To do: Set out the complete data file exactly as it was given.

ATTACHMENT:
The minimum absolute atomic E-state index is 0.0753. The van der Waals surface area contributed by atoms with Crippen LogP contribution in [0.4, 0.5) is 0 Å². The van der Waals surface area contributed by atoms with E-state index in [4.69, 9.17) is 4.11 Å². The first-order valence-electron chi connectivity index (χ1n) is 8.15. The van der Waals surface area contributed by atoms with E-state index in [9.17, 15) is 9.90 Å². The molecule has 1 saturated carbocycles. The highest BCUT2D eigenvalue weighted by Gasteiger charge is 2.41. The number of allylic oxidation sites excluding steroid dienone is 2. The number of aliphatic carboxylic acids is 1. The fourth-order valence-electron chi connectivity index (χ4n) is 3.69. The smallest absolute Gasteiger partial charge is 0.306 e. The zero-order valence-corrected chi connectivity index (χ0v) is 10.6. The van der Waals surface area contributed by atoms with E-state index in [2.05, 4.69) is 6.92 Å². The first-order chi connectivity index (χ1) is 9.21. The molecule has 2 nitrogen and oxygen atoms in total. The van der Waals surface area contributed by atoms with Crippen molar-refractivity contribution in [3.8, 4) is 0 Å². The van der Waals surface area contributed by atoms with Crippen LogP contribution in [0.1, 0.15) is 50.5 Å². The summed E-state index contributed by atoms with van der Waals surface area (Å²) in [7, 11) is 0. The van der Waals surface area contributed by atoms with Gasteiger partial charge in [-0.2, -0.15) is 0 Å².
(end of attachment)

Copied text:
The minimum absolute atomic E-state index is 0.0753. The van der Waals surface area contributed by atoms with Crippen LogP contribution in [0.4, 0.5) is 0 Å². The van der Waals surface area contributed by atoms with E-state index in [4.69, 9.17) is 4.11 Å². The first-order valence-electron chi connectivity index (χ1n) is 8.15. The van der Waals surface area contributed by atoms with E-state index in [9.17, 15) is 9.90 Å². The molecule has 1 saturated carbocycles. The highest BCUT2D eigenvalue weighted by Gasteiger charge is 2.41. The number of allylic oxidation sites excluding steroid dienone is 2. The number of aliphatic carboxylic acids is 1. The fourth-order valence-electron chi connectivity index (χ4n) is 3.69. The smallest absolute Gasteiger partial charge is 0.306 e. The zero-order valence-corrected chi connectivity index (χ0v) is 10.6. The van der Waals surface area contributed by atoms with E-state index in [2.05, 4.69) is 6.92 Å². The first-order chi connectivity index (χ1) is 9.21. The molecule has 2 nitrogen and oxygen atoms in total. The van der Waals surface area contributed by atoms with Crippen molar-refractivity contribution in [3.8, 4) is 0 Å². The van der Waals surface area contributed by atoms with Crippen LogP contribution in [0.1, 0.15) is 50.5 Å². The summed E-state index contributed by atoms with van der Waals surface area (Å²) in [7, 11) is 0. The van der Waals surface area contributed by atoms with Gasteiger partial charge in [-0.2, -0.15) is 0 Å².